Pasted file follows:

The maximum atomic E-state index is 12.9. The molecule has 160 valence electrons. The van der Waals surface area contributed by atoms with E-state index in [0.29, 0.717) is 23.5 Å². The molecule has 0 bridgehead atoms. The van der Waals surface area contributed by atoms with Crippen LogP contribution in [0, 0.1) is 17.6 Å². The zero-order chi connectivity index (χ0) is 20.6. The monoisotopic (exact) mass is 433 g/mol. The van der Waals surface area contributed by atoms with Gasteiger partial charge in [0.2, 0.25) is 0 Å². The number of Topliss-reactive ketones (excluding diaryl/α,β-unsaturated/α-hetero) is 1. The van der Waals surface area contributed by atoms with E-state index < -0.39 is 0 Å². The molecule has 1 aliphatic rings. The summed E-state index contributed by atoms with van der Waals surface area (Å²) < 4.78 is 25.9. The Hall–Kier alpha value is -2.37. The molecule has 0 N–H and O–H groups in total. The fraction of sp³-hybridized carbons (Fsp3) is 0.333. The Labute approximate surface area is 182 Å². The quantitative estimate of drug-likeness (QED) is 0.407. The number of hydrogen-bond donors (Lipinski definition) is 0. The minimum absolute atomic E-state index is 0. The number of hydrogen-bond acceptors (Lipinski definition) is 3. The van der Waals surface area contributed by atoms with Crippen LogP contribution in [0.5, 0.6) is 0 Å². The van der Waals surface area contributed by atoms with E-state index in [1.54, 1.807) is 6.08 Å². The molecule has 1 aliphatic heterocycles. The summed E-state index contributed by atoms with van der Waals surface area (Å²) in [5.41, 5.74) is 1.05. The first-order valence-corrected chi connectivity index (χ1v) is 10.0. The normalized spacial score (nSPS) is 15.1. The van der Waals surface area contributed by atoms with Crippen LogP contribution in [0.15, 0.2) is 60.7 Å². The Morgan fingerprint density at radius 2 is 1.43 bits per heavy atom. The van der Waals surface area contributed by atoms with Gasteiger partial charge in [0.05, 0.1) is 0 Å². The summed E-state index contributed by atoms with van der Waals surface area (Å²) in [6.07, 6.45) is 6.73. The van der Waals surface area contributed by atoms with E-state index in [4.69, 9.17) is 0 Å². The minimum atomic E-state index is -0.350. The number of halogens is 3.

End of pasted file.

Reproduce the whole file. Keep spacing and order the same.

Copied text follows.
The maximum atomic E-state index is 12.9. The molecule has 160 valence electrons. The van der Waals surface area contributed by atoms with E-state index in [0.29, 0.717) is 23.5 Å². The molecule has 0 bridgehead atoms. The van der Waals surface area contributed by atoms with Crippen LogP contribution in [0, 0.1) is 17.6 Å². The zero-order chi connectivity index (χ0) is 20.6. The monoisotopic (exact) mass is 433 g/mol. The van der Waals surface area contributed by atoms with Gasteiger partial charge in [0.2, 0.25) is 0 Å². The number of Topliss-reactive ketones (excluding diaryl/α,β-unsaturated/α-hetero) is 1. The van der Waals surface area contributed by atoms with E-state index < -0.39 is 0 Å². The molecule has 1 aliphatic rings. The summed E-state index contributed by atoms with van der Waals surface area (Å²) < 4.78 is 25.9. The Hall–Kier alpha value is -2.37. The molecule has 0 N–H and O–H groups in total. The fraction of sp³-hybridized carbons (Fsp3) is 0.333. The Labute approximate surface area is 182 Å². The quantitative estimate of drug-likeness (QED) is 0.407. The number of hydrogen-bond donors (Lipinski definition) is 0. The minimum absolute atomic E-state index is 0. The number of hydrogen-bond acceptors (Lipinski definition) is 3. The van der Waals surface area contributed by atoms with Crippen LogP contribution in [0.5, 0.6) is 0 Å². The van der Waals surface area contributed by atoms with E-state index in [1.54, 1.807) is 6.08 Å². The molecule has 1 aliphatic heterocycles. The summed E-state index contributed by atoms with van der Waals surface area (Å²) in [5.41, 5.74) is 1.05. The first-order valence-corrected chi connectivity index (χ1v) is 10.0. The normalized spacial score (nSPS) is 15.1. The van der Waals surface area contributed by atoms with Crippen LogP contribution in [0.15, 0.2) is 60.7 Å². The Morgan fingerprint density at radius 2 is 1.43 bits per heavy atom. The van der Waals surface area contributed by atoms with Gasteiger partial charge in [0.05, 0.1) is 0 Å². The summed E-state index contributed by atoms with van der Waals surface area (Å²) in [6.07, 6.45) is 6.73. The van der Waals surface area contributed by atoms with E-state index in [4.69, 9.17) is 0 Å². The minimum atomic E-state index is -0.350. The number of halogens is 3.